Risk Factors For Cardiovascular Disease Tied To Mental Decline

November 09, 1998

American Heart Association meeting report:

DALLAS, Nov. 9 -- How many risk factors you have for heart disease and stroke may determine how well you think and remember, according a new study that links the combined effects of diabetes, cigarette smoking, high blood pressure and obesity to mental ability. The information was presented today at the American Heart Association's 71st Scientific Sessions.

"The more risk factors the more mental decline," says lead author of the study Merrill F. Elias, Ph.D., professor of psychology at the University of Maine in Orono and adjunct research professor of medicine and public health at the Boston University School of Medicine.

"We want people to function at the highest possible level and for the longest possible time," says Elias. "People are a national resource. Individuals are going to have a reduced quality of life if they cannot learn and remember." Previous studies have shown that high blood pressure and diabetes may impair thinking abilities, says Elias. But the new research by Elias and his colleagues identified two other risk factors, obesity and smoking, that increased a person's chance of mental decline.

Elias's group tested 1,799 volunteers in the Framingham Heart Study, which has tracked the cardiovascular health of a group of residents in a community near Boston for about 50 years. Between 1976 and 1978, the volunteers, age 55 to 85 years, took a series of eight neuropsychological tests designed to assess their thinking and memory abilities. Those scoring in the lowest 25 percent were considered to be "poor performers."

Researchers also assigned to each volunteer a number (0-4) representing how many risk factors for heart disease the individual had at the time of testing. "The study showed that the more risk factors for heart disease a person has, the greater the risk of developing memory and learning impairments," says Elias. After analyzing the total scores achieved on all eight tests, researchers found that people with one of four risk factors at the time of testing were, on average, 23 percent more likely to be poor performers than those with no risk factors. With each additional risk factor, the volunteers' risk of decreased mental function increased another 23 percent.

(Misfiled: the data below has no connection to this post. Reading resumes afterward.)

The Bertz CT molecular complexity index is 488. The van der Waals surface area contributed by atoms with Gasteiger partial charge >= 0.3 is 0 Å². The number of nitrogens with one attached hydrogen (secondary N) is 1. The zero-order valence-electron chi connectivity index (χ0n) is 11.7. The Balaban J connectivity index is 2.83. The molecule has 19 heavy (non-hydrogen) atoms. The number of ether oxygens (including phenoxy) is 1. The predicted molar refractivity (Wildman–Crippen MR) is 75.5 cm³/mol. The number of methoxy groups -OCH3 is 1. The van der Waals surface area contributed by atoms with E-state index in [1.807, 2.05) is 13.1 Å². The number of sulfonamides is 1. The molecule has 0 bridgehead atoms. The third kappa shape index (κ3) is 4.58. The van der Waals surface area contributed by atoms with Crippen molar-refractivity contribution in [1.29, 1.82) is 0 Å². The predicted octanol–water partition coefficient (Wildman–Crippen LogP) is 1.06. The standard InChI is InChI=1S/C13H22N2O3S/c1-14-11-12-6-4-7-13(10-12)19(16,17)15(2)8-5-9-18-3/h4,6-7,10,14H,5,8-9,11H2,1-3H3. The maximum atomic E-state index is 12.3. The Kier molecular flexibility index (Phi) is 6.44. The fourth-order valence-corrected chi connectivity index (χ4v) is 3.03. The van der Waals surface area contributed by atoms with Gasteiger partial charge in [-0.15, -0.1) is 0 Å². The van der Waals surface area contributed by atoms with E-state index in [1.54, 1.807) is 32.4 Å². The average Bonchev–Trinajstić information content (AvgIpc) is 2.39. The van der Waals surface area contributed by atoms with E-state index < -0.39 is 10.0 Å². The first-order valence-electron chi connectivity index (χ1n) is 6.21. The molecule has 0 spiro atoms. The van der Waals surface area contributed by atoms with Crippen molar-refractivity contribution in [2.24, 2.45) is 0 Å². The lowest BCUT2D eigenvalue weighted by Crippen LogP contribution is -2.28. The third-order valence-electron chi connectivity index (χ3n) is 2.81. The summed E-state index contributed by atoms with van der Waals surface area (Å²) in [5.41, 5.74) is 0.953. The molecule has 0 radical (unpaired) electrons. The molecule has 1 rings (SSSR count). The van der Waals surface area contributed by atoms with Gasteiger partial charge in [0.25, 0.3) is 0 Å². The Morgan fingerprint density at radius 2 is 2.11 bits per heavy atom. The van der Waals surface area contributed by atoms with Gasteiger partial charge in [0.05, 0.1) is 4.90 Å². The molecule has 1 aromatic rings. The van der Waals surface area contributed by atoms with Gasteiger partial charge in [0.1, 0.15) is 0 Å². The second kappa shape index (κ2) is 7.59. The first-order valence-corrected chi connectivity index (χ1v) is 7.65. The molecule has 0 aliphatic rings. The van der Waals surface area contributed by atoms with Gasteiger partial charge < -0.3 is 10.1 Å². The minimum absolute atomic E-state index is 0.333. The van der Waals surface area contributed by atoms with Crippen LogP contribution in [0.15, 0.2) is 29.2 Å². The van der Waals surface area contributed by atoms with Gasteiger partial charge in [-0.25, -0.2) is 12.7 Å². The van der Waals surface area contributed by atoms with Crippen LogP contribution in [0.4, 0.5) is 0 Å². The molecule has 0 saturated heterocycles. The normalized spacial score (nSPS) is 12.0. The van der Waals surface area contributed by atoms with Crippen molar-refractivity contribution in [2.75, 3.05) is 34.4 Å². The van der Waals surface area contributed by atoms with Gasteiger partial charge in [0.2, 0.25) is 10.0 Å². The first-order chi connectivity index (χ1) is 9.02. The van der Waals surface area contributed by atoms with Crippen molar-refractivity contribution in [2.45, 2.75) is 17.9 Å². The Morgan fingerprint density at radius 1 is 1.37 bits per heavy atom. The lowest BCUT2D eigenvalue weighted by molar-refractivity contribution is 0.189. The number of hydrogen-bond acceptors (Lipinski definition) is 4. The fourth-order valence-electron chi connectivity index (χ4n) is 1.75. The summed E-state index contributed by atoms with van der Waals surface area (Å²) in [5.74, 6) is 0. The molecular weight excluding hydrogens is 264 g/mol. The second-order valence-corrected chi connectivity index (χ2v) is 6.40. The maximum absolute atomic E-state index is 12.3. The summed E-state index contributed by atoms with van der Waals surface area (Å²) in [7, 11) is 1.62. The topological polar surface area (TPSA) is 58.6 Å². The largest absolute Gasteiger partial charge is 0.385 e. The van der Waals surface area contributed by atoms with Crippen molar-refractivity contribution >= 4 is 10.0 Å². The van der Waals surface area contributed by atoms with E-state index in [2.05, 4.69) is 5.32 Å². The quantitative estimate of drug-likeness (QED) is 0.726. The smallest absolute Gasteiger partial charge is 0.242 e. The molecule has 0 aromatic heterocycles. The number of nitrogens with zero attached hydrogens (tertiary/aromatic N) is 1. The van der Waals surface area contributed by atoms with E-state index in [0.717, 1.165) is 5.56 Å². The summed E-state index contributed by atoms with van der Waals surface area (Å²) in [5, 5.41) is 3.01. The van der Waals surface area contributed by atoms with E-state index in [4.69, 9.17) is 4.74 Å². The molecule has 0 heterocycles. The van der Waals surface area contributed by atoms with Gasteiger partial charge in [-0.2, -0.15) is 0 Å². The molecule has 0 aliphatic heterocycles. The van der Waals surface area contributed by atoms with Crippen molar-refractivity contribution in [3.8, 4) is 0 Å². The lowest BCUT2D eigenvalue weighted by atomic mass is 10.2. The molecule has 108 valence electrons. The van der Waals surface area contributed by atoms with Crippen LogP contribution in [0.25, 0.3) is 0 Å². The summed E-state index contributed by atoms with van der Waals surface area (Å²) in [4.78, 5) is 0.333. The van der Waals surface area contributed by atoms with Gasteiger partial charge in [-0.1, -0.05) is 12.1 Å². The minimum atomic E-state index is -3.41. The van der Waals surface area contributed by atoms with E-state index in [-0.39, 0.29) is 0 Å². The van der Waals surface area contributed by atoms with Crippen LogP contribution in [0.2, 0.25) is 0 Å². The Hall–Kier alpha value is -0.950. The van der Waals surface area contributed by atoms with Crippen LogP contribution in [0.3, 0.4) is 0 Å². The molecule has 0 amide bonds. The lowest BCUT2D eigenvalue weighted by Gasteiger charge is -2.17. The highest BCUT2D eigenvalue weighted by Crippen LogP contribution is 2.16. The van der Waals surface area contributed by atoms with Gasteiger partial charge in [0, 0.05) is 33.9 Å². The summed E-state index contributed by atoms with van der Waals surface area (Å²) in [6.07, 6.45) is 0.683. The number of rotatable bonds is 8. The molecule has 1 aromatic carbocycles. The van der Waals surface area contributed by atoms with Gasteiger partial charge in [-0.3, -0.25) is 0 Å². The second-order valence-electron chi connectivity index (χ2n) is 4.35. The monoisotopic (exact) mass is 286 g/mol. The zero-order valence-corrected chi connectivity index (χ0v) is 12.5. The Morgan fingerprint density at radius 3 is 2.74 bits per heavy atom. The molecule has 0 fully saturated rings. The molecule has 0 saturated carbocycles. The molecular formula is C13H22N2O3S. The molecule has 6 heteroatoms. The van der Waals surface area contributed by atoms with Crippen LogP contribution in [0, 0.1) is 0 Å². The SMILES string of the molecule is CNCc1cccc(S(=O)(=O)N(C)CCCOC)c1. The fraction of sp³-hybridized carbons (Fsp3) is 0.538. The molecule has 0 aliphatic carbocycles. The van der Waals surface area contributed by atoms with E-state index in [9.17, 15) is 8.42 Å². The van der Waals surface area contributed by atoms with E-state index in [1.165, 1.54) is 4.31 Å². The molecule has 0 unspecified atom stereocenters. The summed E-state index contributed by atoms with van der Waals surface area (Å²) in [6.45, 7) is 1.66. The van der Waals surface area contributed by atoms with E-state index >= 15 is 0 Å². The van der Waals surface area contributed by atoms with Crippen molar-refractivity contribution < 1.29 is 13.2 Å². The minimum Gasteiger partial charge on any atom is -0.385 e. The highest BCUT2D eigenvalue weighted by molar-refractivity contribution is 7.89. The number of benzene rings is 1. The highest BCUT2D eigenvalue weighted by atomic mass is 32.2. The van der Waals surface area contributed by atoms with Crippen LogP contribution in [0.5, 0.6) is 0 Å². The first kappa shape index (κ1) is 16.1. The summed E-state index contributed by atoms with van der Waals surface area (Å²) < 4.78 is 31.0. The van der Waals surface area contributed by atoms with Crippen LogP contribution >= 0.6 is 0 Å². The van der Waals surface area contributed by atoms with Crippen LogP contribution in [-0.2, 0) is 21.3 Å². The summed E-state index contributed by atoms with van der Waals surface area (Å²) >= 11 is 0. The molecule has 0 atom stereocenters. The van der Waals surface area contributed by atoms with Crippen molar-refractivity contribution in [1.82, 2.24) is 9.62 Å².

The researchers then narrowed their analysis to only the scores on three tests that assessed learning and memory, excluding those that measured attention, concentration or word fluency.

"Again, more risk factors for heart disease indicated a higher chance of mental decline. People with one risk factor averaged a 32 percent increased risk of mental decline over those with no risk factors and again this chance increased by about 32 percent with each additional risk factor.

"This tells us that treating these risk factors provides not only a payoff in terms of decreased risk of stroke and heart disease, but there may be an additional benefit by helping to prevent or slow down the mental decline that comes with aging," he says.

The findings held up when the team controlled statistically for age, education, occupation, gender, total cholesterol levels, alcohol use, and several forms of heart disease, including a previous heart attack.

The findings demonstrate that by counting the number of heart disease risk factors a person has, physicians could assess a person's risk for cognitive decline. Counseling from their doctor about the risk of cognitive decline might motivate people to control their blood pressure and diabetes, stop smoking, and lose weight, according to Elias.